I also migrated to AOL from Prodigy - in 1991 I think - when Prodigy raised their prices. I still have that AOL e-mail address although it's only been a spam-sink for 15 years or so.
I was prime demographic early teen geek when TNG started but gave up on it after about the third episode. After sitting through a 45 minute majestic saucer separation and recognizing Q as the ultimate writer's device to be able to place the characters in any possible scenario (as if the future and a big section of the galaxy wasn't enough) I couldn't take it anymore. I've only seen sporadic episodes of any of the series since and haven't felt driven to watch any of the full series. I suppose in my dotage when free time may not be in such tight supply I'll sit through the lot. I haven't seen any TOS in 25 years but feel like I still have them memorized from the time before TNG.
Lacking the MST3K option, x-files got my vote although I find books are still generally the best delivery method for sci-fi.
I'd by happy with being able to take a photo of a trail, field, or camping site and having poison ivy/oak/etc pointed out to me.
relying on "magical" things and/or super tech to achieve the desired story line
Can't get much better than having Q and the holodeck for arranging any scenario needed to let the writers off the hook from coming up with stories set in it the ST time frame.
One might think that being in the future with a galaxy of worlds and species to explore would result in sufficient stories to be told, but apparently not...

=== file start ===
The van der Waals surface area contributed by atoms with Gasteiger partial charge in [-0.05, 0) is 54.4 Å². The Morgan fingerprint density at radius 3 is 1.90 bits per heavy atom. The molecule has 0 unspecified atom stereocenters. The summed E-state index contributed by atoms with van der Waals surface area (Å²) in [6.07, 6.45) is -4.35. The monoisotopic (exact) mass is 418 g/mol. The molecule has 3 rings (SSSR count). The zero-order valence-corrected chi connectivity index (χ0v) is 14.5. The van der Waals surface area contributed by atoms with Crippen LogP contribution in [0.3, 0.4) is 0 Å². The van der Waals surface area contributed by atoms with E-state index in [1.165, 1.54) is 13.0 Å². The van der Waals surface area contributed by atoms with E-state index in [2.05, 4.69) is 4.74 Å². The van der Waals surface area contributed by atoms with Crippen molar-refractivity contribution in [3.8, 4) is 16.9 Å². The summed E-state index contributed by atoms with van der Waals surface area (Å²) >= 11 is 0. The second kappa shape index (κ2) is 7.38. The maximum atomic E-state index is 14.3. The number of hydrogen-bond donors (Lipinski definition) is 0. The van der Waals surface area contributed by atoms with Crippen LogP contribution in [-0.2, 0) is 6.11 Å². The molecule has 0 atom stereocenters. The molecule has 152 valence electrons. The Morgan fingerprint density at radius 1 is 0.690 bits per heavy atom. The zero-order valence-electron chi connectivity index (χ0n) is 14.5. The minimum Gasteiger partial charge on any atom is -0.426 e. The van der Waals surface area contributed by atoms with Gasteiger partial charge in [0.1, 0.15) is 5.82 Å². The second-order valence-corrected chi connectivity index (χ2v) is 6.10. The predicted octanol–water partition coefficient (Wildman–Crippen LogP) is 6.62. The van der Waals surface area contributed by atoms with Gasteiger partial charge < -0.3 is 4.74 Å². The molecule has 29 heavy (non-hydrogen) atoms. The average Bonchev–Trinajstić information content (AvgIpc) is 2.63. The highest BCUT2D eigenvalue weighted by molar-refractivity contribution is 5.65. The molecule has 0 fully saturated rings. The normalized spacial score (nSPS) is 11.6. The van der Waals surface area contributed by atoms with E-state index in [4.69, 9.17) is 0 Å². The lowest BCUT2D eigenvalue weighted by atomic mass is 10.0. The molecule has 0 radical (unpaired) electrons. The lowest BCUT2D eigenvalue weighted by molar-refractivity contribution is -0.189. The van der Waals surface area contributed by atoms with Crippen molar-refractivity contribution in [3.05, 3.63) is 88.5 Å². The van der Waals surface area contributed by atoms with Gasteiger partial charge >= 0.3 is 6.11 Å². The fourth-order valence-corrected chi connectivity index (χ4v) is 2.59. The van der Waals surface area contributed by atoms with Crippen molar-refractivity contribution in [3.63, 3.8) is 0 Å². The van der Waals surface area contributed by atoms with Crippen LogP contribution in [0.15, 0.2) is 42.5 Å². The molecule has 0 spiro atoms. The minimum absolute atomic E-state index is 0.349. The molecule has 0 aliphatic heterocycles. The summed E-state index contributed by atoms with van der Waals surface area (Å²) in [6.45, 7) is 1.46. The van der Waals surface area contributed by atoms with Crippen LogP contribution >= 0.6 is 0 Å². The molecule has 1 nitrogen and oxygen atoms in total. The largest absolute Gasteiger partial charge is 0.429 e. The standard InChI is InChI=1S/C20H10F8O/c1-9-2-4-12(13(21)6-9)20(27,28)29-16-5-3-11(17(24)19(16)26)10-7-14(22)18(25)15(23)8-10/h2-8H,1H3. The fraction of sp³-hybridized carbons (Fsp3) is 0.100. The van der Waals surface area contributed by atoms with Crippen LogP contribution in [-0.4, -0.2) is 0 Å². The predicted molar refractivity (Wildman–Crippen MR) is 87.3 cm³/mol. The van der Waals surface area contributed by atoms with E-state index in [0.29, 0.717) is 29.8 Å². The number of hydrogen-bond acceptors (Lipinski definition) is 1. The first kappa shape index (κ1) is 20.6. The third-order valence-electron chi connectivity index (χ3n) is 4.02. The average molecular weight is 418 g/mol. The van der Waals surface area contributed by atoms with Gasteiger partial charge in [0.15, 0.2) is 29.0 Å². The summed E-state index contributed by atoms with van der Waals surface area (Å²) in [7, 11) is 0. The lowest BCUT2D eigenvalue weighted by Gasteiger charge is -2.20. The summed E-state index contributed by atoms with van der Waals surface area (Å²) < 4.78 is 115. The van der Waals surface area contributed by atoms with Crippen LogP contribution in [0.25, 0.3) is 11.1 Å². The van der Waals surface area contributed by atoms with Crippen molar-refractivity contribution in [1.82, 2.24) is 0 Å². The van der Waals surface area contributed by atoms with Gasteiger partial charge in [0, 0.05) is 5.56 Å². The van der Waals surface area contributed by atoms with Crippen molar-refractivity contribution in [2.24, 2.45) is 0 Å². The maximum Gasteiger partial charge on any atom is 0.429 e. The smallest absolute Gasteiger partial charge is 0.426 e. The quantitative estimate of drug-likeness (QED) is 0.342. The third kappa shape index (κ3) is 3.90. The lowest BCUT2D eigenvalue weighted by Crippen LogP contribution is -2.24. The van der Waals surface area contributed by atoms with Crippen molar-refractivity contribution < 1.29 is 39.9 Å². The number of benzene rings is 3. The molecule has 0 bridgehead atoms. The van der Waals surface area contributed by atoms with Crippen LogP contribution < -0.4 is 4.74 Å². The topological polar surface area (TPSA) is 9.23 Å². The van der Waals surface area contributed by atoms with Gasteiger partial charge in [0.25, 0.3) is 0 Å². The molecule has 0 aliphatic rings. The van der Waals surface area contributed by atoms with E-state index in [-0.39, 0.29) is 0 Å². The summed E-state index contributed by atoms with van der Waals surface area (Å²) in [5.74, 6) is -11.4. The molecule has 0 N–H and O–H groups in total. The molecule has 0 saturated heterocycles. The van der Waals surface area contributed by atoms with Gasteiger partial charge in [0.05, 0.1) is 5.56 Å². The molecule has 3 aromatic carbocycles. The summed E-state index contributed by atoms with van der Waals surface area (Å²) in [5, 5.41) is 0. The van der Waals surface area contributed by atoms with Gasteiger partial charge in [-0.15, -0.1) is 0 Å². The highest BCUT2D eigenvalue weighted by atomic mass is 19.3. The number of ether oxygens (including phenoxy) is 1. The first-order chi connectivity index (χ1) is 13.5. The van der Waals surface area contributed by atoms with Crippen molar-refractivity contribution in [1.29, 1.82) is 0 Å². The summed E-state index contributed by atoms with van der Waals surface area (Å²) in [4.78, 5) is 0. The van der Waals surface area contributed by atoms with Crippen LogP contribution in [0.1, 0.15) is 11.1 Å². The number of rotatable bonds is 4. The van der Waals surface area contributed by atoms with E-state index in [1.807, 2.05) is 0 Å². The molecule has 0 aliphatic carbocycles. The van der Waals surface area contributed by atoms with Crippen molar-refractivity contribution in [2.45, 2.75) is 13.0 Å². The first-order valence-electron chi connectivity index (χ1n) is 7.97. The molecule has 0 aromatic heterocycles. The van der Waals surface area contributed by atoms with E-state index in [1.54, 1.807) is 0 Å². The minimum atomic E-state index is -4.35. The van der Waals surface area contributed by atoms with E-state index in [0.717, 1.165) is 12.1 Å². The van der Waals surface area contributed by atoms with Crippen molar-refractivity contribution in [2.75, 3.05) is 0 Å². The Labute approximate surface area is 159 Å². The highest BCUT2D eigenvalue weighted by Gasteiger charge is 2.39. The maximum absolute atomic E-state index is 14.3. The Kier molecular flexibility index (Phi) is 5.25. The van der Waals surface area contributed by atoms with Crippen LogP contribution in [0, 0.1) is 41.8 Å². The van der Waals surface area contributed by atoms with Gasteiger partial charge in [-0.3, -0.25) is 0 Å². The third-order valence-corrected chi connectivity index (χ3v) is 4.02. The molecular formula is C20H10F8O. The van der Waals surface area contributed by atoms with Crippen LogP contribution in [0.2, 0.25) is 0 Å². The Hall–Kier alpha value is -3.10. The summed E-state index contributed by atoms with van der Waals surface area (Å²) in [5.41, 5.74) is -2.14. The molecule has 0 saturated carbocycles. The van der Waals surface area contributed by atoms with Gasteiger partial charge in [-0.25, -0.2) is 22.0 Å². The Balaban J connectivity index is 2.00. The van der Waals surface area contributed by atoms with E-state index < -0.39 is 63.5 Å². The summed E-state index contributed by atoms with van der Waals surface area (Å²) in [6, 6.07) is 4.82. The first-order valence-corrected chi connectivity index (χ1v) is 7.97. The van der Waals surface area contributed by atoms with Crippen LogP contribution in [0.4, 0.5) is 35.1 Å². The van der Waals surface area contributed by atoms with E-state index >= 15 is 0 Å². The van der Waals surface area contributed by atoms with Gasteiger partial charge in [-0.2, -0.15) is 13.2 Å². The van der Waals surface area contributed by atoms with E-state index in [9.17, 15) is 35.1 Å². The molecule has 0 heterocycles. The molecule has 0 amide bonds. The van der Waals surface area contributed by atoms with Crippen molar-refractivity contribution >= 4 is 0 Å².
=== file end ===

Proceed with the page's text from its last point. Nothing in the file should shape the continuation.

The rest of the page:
A) There is not that much Martian atmosphere to slow the "meteorite" to the point a "soft landing" and I can see no re-entry rockets on said rock; so your reasoning is bollocks.
In the BBC series Wonders of the Solar System, this type of non-crater-producing Martian meteorite is used as possible evidence that Mars had a thicker atmosphere in the distant past when these meteorites impacted. It was in the Thin Blue Line episode if I remember correctly.
High-tech masks and data gloves not withstanding, I've wondered why there's no plan to shoot unmanned ships to the nearest ten or twenty star systems even if it's 100 - 200 years before they get there and we start getting data back and even if in the meantime technology advances enough to make these initial ships pointless - e.g. warp drive is developed. There's a reasonably good chance that FTL travel won't be developed in the next 1,000 years (if ever) so why not try to accomplish something in the nearer term?
Is it possible to aim well enough to place a ship in orbit of a star 8 - 30 light years or so away? How much could we learn about a star system with a satellite orbiting a star at a distance roughly the same as between Jupiter and Saturn for example? Would it be any better than current or near-future Earth based imaging can provide? If such a satellite came into orbit of our solar system sent by another civilization, would we readily be able to detect it?
NaCl is still in heavy development, but the developers want to encourage low-level security experts to take a look at their design and code.